Depending upon whom you ask, Annuals’ debut, 2006’s Be He Me
, was either so ambitious that it surpassed simply name-checking its obvious influences (Arcade Fire, Broken Social Scene, Flaming Lips, Animal Collective, and other big, ambitious groups) or was so grafted in imitation that its ambition didn’t compensate for its lack of originality. In any case, critical opinion was split, and even those critics who saw Annuals doing more than just hopping on the freak-folk/multi-instrumentalist/Mangum-with-some-avant-garde-thrown-in indie bandwagon didn’t think that Be He Me
was earth-shattering. Instead, they cautioned, this was a band to watch -- let’s see how it grows up.
Which is why the idea behind the Frelen Mas
EP is so confusing. If we assume that an LP is a band putting its best current material on the market, then the “rarities” of the LP’s recording sessions -- i.e. everything that didn’t make the cut the first go-round -- would necessarily be worse. So why would a band that’s towing the line between acclaim and insignificance want to release a necessarily worse product than the one before? If Illinois hadn’t been such a hit, Sufjan Stevens wouldn’t have released Avalanche. Grizzly Bear wouldn’t have recorded Friend EP if not for Yellow House. What I want to know is what Annuals is doing next, not what it’s already done.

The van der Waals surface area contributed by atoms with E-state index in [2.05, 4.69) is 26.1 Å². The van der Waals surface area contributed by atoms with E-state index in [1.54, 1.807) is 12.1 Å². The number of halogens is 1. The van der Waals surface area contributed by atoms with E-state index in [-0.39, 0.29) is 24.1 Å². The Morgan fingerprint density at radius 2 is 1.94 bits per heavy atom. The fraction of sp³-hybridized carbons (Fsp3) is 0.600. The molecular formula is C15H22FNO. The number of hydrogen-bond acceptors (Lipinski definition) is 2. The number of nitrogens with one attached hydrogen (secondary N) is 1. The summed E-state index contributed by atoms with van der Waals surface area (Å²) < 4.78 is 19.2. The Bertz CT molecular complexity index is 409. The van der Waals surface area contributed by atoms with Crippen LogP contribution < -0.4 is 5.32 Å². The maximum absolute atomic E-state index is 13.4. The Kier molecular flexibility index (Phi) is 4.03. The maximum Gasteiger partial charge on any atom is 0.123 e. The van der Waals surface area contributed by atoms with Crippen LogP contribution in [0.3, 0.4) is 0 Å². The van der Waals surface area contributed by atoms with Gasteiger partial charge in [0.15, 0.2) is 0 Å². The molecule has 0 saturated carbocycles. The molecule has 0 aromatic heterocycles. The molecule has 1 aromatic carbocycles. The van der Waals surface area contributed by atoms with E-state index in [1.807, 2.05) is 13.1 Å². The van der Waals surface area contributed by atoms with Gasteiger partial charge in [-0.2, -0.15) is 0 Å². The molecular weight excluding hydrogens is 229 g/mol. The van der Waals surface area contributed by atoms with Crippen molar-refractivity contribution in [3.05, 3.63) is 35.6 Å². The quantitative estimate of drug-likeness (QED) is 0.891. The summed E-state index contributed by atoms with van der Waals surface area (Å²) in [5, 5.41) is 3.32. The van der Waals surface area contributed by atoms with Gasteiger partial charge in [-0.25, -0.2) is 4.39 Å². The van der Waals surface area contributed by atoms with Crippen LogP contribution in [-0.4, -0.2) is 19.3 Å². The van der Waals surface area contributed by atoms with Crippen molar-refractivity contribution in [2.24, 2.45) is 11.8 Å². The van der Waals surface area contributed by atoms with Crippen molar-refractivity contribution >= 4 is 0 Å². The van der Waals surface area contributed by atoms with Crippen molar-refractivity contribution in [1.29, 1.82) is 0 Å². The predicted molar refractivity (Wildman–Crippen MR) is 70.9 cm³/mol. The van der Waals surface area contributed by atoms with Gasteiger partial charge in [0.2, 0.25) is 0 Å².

For the most part, everything on this EP is worse than what’s on Be He Me
. Not that everything sounds the same, exactly. Some of it does, and the basic structure of their earlier songs -- a calmer, quietly scattered sound featuring Adam Baker’s plaintive vocals erupts halfway to a short-lived, Animal Collective-esque orchestral orgy that soon subsides to the initial wandering tone to finish -- is still here in tracks like “Such a Mess.” But the B-sides are generally less raucous than the LP songs, and the influences are even more pronounced now that they aren’t hidden behind a wall of sound.
“River Run” features Fiery Furnaces’ big Broadway chords with Arcade Fire vocals and some Revolver horns for good measure. “Swing Low, Sweet Chariot” is a nearly embarrassing version of the gospel tune that tries to imitate Sweetheart of the Rodeo’s delivery and is only saved by the interesting voice manipulation toward the end. When Baker and company try to pull off Thom Yorke-style acoustic tracks, as on “Misty Coy” and “Sewn to Kites,” they come off sounding less like OK Computer and more like John Mayer.
There are two tracks that should have been released on the LP. “Ease My Mind” is the best here -- so what if it sounds like it could be on the next Broken Social Scene album? Its distinct, earnest, and driving melody is propelled even further along when Zack Oden and Nick Radford add their melange of drum beats. And the title track is about as dreamy as dream pop can get.
Nothing, in fact, on this hodgepodge of songs is so bad that it diminishes anticipation of Annuals next proper release. The band is still young, after all.